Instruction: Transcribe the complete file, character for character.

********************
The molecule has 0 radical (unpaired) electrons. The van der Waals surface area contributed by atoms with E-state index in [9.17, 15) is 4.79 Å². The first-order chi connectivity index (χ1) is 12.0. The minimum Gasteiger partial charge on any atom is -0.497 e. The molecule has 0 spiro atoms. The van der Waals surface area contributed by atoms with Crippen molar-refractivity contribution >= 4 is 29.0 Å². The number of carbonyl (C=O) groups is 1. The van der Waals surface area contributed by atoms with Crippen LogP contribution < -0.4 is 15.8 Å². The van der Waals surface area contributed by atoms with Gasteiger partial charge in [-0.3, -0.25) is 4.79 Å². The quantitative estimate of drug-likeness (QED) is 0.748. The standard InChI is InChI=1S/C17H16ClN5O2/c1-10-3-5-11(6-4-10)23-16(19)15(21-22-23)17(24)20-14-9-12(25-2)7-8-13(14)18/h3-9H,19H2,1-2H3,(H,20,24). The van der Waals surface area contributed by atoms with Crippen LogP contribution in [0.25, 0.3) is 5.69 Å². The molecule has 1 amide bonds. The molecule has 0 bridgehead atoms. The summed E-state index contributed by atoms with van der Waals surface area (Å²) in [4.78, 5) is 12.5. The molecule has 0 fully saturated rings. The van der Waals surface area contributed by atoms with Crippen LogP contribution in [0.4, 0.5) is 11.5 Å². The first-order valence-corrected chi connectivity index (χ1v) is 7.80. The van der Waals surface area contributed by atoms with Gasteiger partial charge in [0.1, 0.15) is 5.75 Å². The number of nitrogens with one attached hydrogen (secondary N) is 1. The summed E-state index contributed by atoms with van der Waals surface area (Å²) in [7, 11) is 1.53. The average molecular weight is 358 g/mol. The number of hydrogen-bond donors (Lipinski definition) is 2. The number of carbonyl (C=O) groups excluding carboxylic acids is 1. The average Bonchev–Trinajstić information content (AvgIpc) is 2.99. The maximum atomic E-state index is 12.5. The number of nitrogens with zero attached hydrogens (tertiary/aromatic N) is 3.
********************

The molecule has 0 radical (unpaired) electrons. The van der Waals surface area contributed by atoms with E-state index in [9.17, 15) is 4.79 Å². The first-order chi connectivity index (χ1) is 12.0. The minimum Gasteiger partial charge on any atom is -0.497 e. The molecule has 0 spiro atoms. The van der Waals surface area contributed by atoms with Crippen molar-refractivity contribution >= 4 is 29.0 Å². The number of carbonyl (C=O) groups is 1. The van der Waals surface area contributed by atoms with Crippen LogP contribution < -0.4 is 15.8 Å². The van der Waals surface area contributed by atoms with Gasteiger partial charge in [-0.3, -0.25) is 4.79 Å². The quantitative estimate of drug-likeness (QED) is 0.748. The standard InChI is InChI=1S/C17H16ClN5O2/c1-10-3-5-11(6-4-10)23-16(19)15(21-22-23)17(24)20-14-9-12(25-2)7-8-13(14)18/h3-9H,19H2,1-2H3,(H,20,24). The van der Waals surface area contributed by atoms with Crippen LogP contribution in [0.25, 0.3) is 5.69 Å². The molecule has 1 amide bonds. The molecule has 0 bridgehead atoms. The summed E-state index contributed by atoms with van der Waals surface area (Å²) in [4.78, 5) is 12.5. The molecule has 0 fully saturated rings. The van der Waals surface area contributed by atoms with Crippen LogP contribution in [0.4, 0.5) is 11.5 Å². The first-order valence-corrected chi connectivity index (χ1v) is 7.80. The van der Waals surface area contributed by atoms with Gasteiger partial charge in [0.1, 0.15) is 5.75 Å². The number of nitrogens with one attached hydrogen (secondary N) is 1. The summed E-state index contributed by atoms with van der Waals surface area (Å²) in [7, 11) is 1.53. The average molecular weight is 358 g/mol. The number of hydrogen-bond donors (Lipinski definition) is 2. The number of carbonyl (C=O) groups excluding carboxylic acids is 1. The average Bonchev–Trinajstić information content (AvgIpc) is 2.99. The maximum atomic E-state index is 12.5. The number of nitrogens with zero attached hydrogens (tertiary/aromatic N) is 3.